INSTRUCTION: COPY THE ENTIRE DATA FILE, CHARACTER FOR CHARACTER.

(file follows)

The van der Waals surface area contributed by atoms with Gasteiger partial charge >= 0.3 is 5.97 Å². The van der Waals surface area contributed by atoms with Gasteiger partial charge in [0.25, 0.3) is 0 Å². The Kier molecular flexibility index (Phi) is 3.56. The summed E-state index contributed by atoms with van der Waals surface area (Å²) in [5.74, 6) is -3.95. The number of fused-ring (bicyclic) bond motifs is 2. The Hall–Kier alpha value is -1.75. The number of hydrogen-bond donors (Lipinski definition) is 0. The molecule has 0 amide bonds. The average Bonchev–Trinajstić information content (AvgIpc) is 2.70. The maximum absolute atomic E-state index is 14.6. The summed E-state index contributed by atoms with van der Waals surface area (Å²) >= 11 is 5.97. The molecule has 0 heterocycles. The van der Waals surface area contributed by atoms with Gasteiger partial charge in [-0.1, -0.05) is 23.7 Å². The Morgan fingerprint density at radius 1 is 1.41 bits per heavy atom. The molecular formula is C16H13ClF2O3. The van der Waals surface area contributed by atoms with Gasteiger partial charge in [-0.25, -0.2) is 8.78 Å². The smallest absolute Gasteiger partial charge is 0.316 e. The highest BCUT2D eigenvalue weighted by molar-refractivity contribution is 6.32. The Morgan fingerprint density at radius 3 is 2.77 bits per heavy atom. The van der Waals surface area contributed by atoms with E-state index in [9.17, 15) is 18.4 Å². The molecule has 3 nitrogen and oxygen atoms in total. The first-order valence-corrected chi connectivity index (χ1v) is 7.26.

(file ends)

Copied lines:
The van der Waals surface area contributed by atoms with Gasteiger partial charge >= 0.3 is 5.97 Å². The van der Waals surface area contributed by atoms with Gasteiger partial charge in [0.25, 0.3) is 0 Å². The Kier molecular flexibility index (Phi) is 3.56. The summed E-state index contributed by atoms with van der Waals surface area (Å²) in [5.74, 6) is -3.95. The number of fused-ring (bicyclic) bond motifs is 2. The Hall–Kier alpha value is -1.75. The number of hydrogen-bond donors (Lipinski definition) is 0. The molecule has 0 amide bonds. The average Bonchev–Trinajstić information content (AvgIpc) is 2.70. The maximum absolute atomic E-state index is 14.6. The summed E-state index contributed by atoms with van der Waals surface area (Å²) >= 11 is 5.97. The molecule has 0 heterocycles. The van der Waals surface area contributed by atoms with Gasteiger partial charge in [-0.1, -0.05) is 23.7 Å². The Morgan fingerprint density at radius 1 is 1.41 bits per heavy atom. The molecular formula is C16H13ClF2O3. The van der Waals surface area contributed by atoms with Gasteiger partial charge in [-0.25, -0.2) is 8.78 Å². The smallest absolute Gasteiger partial charge is 0.316 e. The highest BCUT2D eigenvalue weighted by molar-refractivity contribution is 6.32. The Morgan fingerprint density at radius 3 is 2.77 bits per heavy atom. The van der Waals surface area contributed by atoms with E-state index in [9.17, 15) is 18.4 Å². The molecule has 3 nitrogen and oxygen atoms in total. The first-order valence-corrected chi connectivity index (χ1v) is 7.26.